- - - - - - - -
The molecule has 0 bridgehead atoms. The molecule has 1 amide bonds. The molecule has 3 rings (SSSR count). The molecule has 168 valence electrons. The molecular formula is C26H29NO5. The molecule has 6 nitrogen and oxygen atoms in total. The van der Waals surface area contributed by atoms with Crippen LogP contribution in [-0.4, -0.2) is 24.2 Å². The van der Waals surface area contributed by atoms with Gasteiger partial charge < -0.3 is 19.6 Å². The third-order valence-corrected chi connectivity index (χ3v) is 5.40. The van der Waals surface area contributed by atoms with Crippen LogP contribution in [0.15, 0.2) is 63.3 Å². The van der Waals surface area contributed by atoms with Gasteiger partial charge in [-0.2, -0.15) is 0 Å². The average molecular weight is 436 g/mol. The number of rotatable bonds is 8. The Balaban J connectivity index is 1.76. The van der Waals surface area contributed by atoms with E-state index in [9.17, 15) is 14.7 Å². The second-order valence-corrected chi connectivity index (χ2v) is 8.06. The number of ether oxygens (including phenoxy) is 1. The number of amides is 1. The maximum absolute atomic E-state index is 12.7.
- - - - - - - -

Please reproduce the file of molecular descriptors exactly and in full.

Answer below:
The molecule has 0 bridgehead atoms. The molecule has 1 amide bonds. The molecule has 3 rings (SSSR count). The molecule has 168 valence electrons. The molecular formula is C26H29NO5. The molecule has 6 nitrogen and oxygen atoms in total. The van der Waals surface area contributed by atoms with Crippen LogP contribution in [-0.4, -0.2) is 24.2 Å². The van der Waals surface area contributed by atoms with Gasteiger partial charge < -0.3 is 19.6 Å². The third-order valence-corrected chi connectivity index (χ3v) is 5.40. The van der Waals surface area contributed by atoms with Crippen LogP contribution in [0.15, 0.2) is 63.3 Å². The van der Waals surface area contributed by atoms with Gasteiger partial charge in [-0.2, -0.15) is 0 Å². The average molecular weight is 436 g/mol. The number of rotatable bonds is 8. The Balaban J connectivity index is 1.76. The van der Waals surface area contributed by atoms with E-state index in [9.17, 15) is 14.7 Å². The second-order valence-corrected chi connectivity index (χ2v) is 8.06. The number of ether oxygens (including phenoxy) is 1. The number of amides is 1. The maximum absolute atomic E-state index is 12.7.